The world is currently a very strange place, and it seems that all of our normal cultural norms are being upended. Usually, when a person we were close with or a member of our extended family passes away, we’d be figuring out how to attend the funeral. Booking time off of work, looking into flights and travel arrangements, and picking the perfect outfit to say goodbye in.

These days though, we’re more likely than ever to have to miss the funeral of a loved one, even if they were a fairly close family member, due to the ongoing situation in the world. It might be legal for you to travel, but there’s a chance that even your friends and family wouldn’t want you to take unnecessary risks just yet.

Funeral Flowers

Saying Goodbye When You Can’t Be There

Not being able to attend a funeral can be heartbreaking, and it can be difficult to know how to say goodbye.

In many traditions, lighting a candle for a loved one is a nice way to say goodbye personally, and sending a prayer up to your chosen deities for their safe passage can be a very calming activity and bring you closure.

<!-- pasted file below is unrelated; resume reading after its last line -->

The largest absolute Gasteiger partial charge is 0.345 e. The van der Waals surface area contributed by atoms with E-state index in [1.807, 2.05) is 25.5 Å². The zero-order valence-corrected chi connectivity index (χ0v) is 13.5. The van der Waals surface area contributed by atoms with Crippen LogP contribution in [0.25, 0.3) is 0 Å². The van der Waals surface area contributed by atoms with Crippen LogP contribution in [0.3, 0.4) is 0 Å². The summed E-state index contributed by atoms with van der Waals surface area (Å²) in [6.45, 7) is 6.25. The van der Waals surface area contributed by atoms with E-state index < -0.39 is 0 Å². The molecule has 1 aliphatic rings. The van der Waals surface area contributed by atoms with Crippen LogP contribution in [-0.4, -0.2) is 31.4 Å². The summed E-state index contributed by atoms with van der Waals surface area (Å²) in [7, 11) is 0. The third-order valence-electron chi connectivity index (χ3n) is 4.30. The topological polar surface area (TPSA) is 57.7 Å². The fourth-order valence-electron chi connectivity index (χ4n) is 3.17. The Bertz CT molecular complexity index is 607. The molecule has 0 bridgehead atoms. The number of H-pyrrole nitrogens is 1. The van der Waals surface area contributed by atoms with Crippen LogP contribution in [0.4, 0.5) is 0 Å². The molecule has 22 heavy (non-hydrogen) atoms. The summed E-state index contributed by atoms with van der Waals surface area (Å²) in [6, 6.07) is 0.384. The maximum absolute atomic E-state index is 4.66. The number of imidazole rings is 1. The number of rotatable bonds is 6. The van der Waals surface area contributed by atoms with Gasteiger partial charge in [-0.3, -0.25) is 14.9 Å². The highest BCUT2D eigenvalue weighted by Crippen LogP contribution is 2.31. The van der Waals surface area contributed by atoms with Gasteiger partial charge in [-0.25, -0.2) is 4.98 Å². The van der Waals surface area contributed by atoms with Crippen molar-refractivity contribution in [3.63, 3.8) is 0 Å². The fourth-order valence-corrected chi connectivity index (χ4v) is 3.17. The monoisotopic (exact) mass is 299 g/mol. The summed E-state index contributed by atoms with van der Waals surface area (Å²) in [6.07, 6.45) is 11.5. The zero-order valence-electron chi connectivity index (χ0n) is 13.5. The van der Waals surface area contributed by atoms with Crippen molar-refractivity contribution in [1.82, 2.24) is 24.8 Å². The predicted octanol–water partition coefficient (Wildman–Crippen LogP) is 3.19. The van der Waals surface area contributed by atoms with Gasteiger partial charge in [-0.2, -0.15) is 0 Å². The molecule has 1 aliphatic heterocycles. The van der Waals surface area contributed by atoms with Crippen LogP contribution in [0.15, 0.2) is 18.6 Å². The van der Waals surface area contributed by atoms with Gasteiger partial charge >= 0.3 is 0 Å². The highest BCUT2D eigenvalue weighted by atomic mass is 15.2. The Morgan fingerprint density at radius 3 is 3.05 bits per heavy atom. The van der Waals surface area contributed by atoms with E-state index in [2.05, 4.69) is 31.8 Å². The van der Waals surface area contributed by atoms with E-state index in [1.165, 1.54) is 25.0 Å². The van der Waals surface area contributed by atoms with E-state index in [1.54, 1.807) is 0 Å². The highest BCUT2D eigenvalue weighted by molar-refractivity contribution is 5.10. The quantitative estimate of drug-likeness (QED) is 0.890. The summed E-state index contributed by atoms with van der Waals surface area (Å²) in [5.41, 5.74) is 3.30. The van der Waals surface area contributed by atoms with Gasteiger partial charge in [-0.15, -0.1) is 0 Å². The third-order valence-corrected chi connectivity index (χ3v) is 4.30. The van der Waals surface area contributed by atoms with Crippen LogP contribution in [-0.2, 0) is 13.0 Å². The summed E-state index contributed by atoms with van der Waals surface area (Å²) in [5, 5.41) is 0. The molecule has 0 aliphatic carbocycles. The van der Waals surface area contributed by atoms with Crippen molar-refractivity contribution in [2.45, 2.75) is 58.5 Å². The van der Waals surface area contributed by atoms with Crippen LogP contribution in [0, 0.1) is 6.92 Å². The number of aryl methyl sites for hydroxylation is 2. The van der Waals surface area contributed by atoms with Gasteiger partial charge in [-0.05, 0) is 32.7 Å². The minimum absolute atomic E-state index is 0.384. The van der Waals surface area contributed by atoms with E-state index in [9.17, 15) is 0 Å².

When it comes to the family that is arranging the funeral though, it might be worth sending some flowers to let them know you’re thinking about them.

How to Send Flowers

Sending flowers is a lovely gesture, and many families will be very grateful to see a bunch of flowers, but which ones should you pick?

There are all kinds of etiquette rules around sending flowers and gifts; some people prefer to send to the funeral directors and others to the venue of the wake. To find out where to send your flowers, it’s best to ask the funeral director. Funeral directors like exithere.com will have a wealth of experience in these areas and will be able to answer any questions you have without having to contact the grieving family.

Which Flowers to Send

One of the first things to find out when you’re considering sending funeral flowers is what faith the person who has passed was, and what faith the family will be holding the funeral in.

Most faiths will be happy to accept any flowers, but some religions are more particular than others. For example, Greek Orthodox followers prefer white flowers, and Hindu followers prefer garlands if any flowers, Jewish funerals will not typically display lots of flowers. If the family is Mormon, then depictions of crosses or crucifixes should be avoided.

Unless you are an immediate family member, casket sprays are not likely to be appropriate. A more distant family member should opt for a standing spray to be polite.

If you are sending flowers for a business associate or an extended member of the family or a close friend, then a more simple spray arrangement or a basket arrangement that can be left at the cemetery or taken home would be more appropriate.

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